The plan of Facebook in case Donald Trump or Joe Biden announce an early election victory.


Facebook will use warnings when a U.S. political candidate or party announces an early victory in the 2020 presidential election.

The social network led by Mark Zuckerberg has promised to add “more specific information” to the posts in question and in “top-of-feed notifications” and to publish a picture showing what the labels will look like for its users on Facebook and Instagram.

It will read: “The votes will be counted. The winner of the 2020 U.S. presidential election has not been predicted”.

On Facebook, a link will direct users to legitimate updates, including the latest results, which will be displayed in the app’s Voting Information Center.

Facebook said it will remove content that attempts to “suppress participation, intimidate voters or organize this” and will search for such problems in real time.

Communications expert Andy Stone confirmed in a tweet that the website will wait for the election campaign, which will be called by the National Election Pool/Edison via Reuters, the Associated Press (AP) next to “six independent decision desks in the major media houses”.

If a presidential candidate or party declares an early victory, we will add more specific information on the labels of candidate posts, include more specific information in the top-of-feed notifications, and continue to display the latest results in our Voting Information Center.

– Facebook Newsroom (@fbnewsroom) November 3, 2020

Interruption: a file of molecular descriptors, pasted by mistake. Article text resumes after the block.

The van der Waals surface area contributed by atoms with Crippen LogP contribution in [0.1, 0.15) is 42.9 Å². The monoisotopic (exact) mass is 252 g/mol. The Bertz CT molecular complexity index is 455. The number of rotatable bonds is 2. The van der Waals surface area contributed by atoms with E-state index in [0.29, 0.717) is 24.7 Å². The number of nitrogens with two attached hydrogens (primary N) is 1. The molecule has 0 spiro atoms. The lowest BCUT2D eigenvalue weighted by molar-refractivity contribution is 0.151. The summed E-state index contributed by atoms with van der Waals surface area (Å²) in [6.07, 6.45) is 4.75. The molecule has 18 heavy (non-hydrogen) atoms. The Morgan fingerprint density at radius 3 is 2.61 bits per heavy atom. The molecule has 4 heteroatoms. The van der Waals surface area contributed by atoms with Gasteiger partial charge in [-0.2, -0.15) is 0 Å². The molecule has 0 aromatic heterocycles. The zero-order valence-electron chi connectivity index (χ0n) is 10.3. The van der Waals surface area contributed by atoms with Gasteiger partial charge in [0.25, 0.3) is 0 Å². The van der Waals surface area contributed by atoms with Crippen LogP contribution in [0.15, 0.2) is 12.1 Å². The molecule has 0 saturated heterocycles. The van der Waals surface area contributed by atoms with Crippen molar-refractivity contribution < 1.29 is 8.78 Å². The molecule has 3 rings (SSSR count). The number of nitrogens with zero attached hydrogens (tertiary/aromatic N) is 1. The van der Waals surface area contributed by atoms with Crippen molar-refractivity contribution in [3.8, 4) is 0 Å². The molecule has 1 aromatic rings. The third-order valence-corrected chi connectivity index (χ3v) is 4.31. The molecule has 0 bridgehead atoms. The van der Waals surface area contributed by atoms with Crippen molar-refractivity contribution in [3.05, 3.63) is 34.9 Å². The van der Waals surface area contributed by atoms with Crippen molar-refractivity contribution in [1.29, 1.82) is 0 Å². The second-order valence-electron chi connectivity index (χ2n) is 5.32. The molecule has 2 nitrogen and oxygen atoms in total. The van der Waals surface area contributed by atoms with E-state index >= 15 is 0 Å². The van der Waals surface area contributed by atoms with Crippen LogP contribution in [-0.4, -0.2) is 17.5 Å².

Confirmation of the Platform’s policy comes after several sources have told Axios that President Donald Trump has told “confidants” that he will announce an early victory if the results indicate that he will be ahead in the first election results on Tuesday evening.

Trump denied this claim on Sunday, but added that his team would “go in with our lawyers” the night of the election, apparently before all the ballots are counted.

The ongoing COVID 19 health crisis means more Americans will use the postal vote, which Trump claimed was open to manipulation and fraud without evidence. It has been suggested that Trump’s team will use delays as an example of election fraud.

Guy Rosen, vice president for integrity at Facebook, revealed a policy on early statements in a blog post last month. He said the site expected that the final election results would take longer than previous votes due to the pandemic and “more people voting by mail”.

“If a candidate or party declares an early victory before a race is called by the major media, we will add more specific information in the messages that the counting is still underway and no winner has been determined,” he wrote.

“If the candidate declared the winner by the major media is challenged by another candidate or party, we will display the name of the declared winning candidate with notifications at the top of Facebook and Instagram, as well as label postings by candidates, with the name of the declared winner and a link to the polling center.

Facebook is not alone: the social network Twitter reaffirmed this week that any tweets falsely claiming victory would violate its policy of civic integrity.

“People on Twitter, including candidates for office, cannot claim an election victory until it is authoritatively claimed,” leaders said in a blog updated yesterday.

“To determine the results of an election in the U.S., we need either an announcement from state election officials or a public projection from at least two authoritative national news agencies that make independent election appeals. Tweets that contain premature demands will be labeled and redirect people to our official U.S. election site.

As technology and social media companies adjust to their impact, their leaders seem to be well aware that the 2020 election is likely to be more turbulent than ever before.

Zuckerberg himself said in September that with the arrival of the votes “the danger of civil unrest across the country could increase. “This election will not be conducted as usual,” he said. “We all have a responsibility to protect our democracy”.


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